Residents say that Minneapolis has a core group of white anarchists. A man known as the Umbrella Man, dressed in all black and carrying a black umbrella and who appears to be white, was filmed breaking windows at an AutoZone store.
The protest in Los Angeles' affluent West Side began peacefully on Saturday and stayed that way for nearly three hours. Activists handed out water and food, and a crowd marched on Beverly Boulevard, chanting slogans against police brutality and waving placards. And then it took a violent turn.
Suddenly a police car was smashed and set on fire, black smoke billowing into the blue sky. A young man threw a skateboard at a police officer, and frightened men and women rushed away in every direction. Police helicopters hovered overhead, and convoys of police SUVs raced to the scene.
As tensions rose on the fourth day of protests, the mayor declared an 8pm curfew. "Go home," Mr Garcetti said. "Let us put the fires out. Let us learn the lessons. Let us re-humanizs each other."
But later in the evening, looting was reported at a Nordstrom store at The Grove, an upscale mall near the area of the protest, and a small fire was burning outside.
In San Francisco, a march drew about 1,000 people but remained peaceful, the San Francisco Chronicle reported. In Oakland, Mayor Libby Schaaf called on demonstrators to stay home after violent demonstrations on Friday.
In Sacramento, police officers surrounded the state Capitol as protesters pelted them and their horses with oranges and water bottles. Before the mayhem started in Los Angeles on Saturday afternoon, several hundred people reflecting the diversity of the city - white, black, Latino, Asian American - had protested peacefully.
The death of Mr Floyd and the unrest it has provoked has tugged at painful memories in Los Angeles of the Rodney King beating in 1991 and the riots that occurred the next year after the acquittal of the four police officers involved in the case.
A freelance photographer who was shot in the eye while covering the protests in Minneapolis on Saturday was one of several journalists who have been attacked, arrested or otherwise harassed while covering the protests that have erupted nationwide. With trust in the news media lagging, journalists have found themselves the target of ire on both sides of a deeply politicised crisis.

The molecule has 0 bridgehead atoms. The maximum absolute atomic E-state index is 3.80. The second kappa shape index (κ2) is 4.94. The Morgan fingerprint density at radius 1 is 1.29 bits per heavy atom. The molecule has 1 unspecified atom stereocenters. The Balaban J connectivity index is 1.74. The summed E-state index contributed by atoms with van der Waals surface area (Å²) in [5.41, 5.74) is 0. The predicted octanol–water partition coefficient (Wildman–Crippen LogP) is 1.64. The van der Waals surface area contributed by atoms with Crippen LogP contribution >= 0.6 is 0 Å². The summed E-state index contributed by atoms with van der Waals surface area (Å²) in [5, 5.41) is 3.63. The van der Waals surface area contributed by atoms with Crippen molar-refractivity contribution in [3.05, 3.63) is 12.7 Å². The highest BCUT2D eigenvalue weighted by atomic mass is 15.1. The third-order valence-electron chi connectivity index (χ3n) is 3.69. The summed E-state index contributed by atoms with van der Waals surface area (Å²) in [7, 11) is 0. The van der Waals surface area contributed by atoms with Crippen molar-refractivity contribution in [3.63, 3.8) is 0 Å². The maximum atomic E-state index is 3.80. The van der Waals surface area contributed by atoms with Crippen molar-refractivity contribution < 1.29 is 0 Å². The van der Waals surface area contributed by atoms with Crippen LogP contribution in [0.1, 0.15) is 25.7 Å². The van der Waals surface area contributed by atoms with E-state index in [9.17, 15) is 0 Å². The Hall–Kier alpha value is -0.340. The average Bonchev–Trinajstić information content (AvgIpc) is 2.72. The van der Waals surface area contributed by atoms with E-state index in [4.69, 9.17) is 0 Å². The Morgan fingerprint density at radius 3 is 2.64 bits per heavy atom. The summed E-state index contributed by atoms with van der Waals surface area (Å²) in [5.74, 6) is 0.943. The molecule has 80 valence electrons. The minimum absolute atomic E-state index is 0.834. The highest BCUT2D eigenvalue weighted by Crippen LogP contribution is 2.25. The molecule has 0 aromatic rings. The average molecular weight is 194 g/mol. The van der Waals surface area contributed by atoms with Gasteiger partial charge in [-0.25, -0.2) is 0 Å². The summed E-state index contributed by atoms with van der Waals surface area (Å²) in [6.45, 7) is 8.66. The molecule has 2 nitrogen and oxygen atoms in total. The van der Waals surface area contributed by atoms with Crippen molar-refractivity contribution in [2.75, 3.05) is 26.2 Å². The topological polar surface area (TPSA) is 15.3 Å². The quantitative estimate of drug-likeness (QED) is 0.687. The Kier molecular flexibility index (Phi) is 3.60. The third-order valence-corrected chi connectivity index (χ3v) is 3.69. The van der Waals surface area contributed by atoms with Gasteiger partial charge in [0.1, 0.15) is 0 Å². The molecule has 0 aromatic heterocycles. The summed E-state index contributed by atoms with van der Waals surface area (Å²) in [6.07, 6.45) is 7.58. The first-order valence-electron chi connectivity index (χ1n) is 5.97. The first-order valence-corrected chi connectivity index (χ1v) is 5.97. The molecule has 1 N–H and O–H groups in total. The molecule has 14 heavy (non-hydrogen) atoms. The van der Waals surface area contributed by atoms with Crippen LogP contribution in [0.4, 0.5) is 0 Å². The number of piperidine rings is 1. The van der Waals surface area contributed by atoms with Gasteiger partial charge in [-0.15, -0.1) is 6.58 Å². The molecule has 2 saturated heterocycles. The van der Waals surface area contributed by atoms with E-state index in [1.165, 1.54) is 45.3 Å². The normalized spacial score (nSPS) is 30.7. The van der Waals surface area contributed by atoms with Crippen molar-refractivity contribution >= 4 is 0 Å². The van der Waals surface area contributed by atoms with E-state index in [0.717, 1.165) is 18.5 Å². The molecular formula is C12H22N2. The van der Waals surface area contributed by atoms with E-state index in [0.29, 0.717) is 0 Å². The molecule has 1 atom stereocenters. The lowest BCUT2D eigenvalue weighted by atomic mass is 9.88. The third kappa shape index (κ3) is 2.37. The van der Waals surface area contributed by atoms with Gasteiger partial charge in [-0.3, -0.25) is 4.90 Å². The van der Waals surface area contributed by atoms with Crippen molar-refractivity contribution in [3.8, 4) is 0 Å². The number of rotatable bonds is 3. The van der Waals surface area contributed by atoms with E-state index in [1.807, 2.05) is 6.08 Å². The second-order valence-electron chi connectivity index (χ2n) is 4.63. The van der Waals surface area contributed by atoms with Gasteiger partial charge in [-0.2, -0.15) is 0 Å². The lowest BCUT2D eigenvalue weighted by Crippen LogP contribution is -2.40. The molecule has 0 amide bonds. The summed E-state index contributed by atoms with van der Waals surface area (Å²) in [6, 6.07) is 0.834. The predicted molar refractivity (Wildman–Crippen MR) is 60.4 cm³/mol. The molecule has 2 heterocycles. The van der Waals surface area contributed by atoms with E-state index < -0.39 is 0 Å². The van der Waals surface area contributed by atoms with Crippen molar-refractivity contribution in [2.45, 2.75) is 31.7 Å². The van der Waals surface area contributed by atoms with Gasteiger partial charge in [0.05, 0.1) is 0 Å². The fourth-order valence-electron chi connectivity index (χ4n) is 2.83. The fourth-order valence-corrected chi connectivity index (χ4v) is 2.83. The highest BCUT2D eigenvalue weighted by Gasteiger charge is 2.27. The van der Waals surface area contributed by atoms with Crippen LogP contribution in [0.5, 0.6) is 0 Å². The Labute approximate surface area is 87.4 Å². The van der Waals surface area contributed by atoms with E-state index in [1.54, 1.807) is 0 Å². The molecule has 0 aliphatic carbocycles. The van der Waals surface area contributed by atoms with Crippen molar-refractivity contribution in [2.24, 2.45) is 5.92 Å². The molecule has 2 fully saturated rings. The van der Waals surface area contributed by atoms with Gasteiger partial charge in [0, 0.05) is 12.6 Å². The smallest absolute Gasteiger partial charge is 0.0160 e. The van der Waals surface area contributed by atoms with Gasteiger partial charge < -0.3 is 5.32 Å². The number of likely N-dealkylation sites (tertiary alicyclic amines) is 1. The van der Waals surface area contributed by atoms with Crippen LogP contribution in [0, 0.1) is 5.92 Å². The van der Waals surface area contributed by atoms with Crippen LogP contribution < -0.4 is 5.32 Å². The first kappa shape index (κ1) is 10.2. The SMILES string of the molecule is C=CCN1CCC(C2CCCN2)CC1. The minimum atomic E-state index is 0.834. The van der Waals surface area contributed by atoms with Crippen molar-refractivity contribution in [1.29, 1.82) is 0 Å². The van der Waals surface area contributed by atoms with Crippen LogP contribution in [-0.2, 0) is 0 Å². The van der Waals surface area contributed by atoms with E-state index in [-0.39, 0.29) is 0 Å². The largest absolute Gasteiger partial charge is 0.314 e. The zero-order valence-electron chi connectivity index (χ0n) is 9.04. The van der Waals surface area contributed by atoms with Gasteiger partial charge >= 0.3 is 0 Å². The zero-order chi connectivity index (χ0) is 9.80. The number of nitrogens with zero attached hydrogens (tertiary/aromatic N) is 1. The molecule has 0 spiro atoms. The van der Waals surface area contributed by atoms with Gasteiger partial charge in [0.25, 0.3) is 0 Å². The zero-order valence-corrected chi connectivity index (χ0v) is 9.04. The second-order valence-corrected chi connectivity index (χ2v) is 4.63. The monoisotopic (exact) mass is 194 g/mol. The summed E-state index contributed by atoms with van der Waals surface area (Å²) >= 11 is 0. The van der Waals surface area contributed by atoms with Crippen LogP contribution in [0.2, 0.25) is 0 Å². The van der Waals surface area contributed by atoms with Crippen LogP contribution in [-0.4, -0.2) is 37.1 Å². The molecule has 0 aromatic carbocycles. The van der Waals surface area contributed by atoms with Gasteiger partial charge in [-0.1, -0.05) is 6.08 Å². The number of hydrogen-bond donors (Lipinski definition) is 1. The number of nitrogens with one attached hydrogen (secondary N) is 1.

A television reporter in Louisville, Kentucky was hit by a pepper ball on live television by an officer who appeared to be aiming at her. Outside the White House, protesters attacked Mr Leland Vittert, a Fox News correspondent and his crew, taking the journalist's microphone and striking him with it.
In Atlanta, masses of protesters on Friday night converged on CNN headquarters, where they broke through the front door, lobbed fireworks and vandalised the building. Earlier in the day, Mr Omar Jimenez, a reporter for the network, was detained as he reported on live television.
The Reporters Committee for Freedom of the Press logged about 10 different incidents that ranged from assaults to menacing in Phoenix, Indianapolis, Atlanta and Minneapolis. "With the unravelling of civil peace around the country, reporters are perceived as a target by both the police and the protesters," said Mr Bruce Brown, the executive director of the Reporters Committee, "and that is an extremely frightening place to be."
The intensifying protests came after the authorities announced that the officer who pinned Mr Floyd to the ground had been arrested and charged with murder on Friday, a development that activists and Floyd's family had called for but also said did not go far enough.
Chauvin, 44, was charged with third-degree murder and second-degree manslaughter, charges that come with a combined maximum sentence of 35 years.
An investigation into the three other officers who were present at the scene remains ongoing.
Mr Floyd's relatives have said that they had wanted the more serious charge of first-degree murder. Third-degree murder does not require an intent to kill, according to the Minnesota statute, only that the perpetrator caused someone's death in a dangerous act "without regard for human life".
A lawyer for Chauvin's wife, Kellie, said she was devastated by Mr Floyd's death and expressed sympathy for his family and those grieving his loss. The case has also led her to seek a divorce, the lawyer, Ms Amanda Mason-Sekula, said in an interview on Friday night.